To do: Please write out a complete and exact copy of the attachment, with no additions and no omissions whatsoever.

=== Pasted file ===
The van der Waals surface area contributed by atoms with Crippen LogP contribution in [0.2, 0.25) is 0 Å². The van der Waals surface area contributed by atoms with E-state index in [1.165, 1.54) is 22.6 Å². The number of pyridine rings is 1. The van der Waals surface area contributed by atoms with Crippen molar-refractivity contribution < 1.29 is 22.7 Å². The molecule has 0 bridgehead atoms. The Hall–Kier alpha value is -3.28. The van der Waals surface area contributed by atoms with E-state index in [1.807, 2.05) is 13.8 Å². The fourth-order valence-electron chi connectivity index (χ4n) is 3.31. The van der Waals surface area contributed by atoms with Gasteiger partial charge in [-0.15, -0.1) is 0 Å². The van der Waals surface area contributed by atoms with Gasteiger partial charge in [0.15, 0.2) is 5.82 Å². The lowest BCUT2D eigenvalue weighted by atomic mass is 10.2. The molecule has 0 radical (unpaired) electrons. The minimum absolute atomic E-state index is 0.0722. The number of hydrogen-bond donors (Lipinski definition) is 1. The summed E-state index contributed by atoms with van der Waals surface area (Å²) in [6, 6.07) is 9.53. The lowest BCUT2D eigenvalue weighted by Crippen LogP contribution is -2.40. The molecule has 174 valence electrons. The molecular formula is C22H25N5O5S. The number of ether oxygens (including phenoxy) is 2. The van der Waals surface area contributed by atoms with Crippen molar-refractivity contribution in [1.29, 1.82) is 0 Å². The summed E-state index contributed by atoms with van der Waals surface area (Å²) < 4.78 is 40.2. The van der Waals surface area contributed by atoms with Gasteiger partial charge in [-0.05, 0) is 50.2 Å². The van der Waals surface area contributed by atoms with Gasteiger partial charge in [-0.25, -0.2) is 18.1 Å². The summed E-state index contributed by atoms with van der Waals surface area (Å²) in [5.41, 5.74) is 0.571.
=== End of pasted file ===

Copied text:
The van der Waals surface area contributed by atoms with Crippen LogP contribution in [0.2, 0.25) is 0 Å². The van der Waals surface area contributed by atoms with E-state index in [1.165, 1.54) is 22.6 Å². The number of pyridine rings is 1. The van der Waals surface area contributed by atoms with Crippen molar-refractivity contribution < 1.29 is 22.7 Å². The molecule has 0 bridgehead atoms. The Hall–Kier alpha value is -3.28. The van der Waals surface area contributed by atoms with E-state index in [1.807, 2.05) is 13.8 Å². The fourth-order valence-electron chi connectivity index (χ4n) is 3.31. The van der Waals surface area contributed by atoms with Gasteiger partial charge in [-0.15, -0.1) is 0 Å². The van der Waals surface area contributed by atoms with Gasteiger partial charge in [0.15, 0.2) is 5.82 Å². The lowest BCUT2D eigenvalue weighted by atomic mass is 10.2. The molecule has 0 radical (unpaired) electrons. The minimum absolute atomic E-state index is 0.0722. The number of hydrogen-bond donors (Lipinski definition) is 1. The summed E-state index contributed by atoms with van der Waals surface area (Å²) in [6, 6.07) is 9.53. The lowest BCUT2D eigenvalue weighted by Crippen LogP contribution is -2.40. The molecule has 174 valence electrons. The molecular formula is C22H25N5O5S. The number of ether oxygens (including phenoxy) is 2. The van der Waals surface area contributed by atoms with Crippen molar-refractivity contribution in [1.29, 1.82) is 0 Å². The summed E-state index contributed by atoms with van der Waals surface area (Å²) < 4.78 is 40.2. The van der Waals surface area contributed by atoms with Gasteiger partial charge in [-0.05, 0) is 50.2 Å². The van der Waals surface area contributed by atoms with Gasteiger partial charge in [-0.25, -0.2) is 18.1 Å². The summed E-state index contributed by atoms with van der Waals surface area (Å²) in [5.41, 5.74) is 0.571.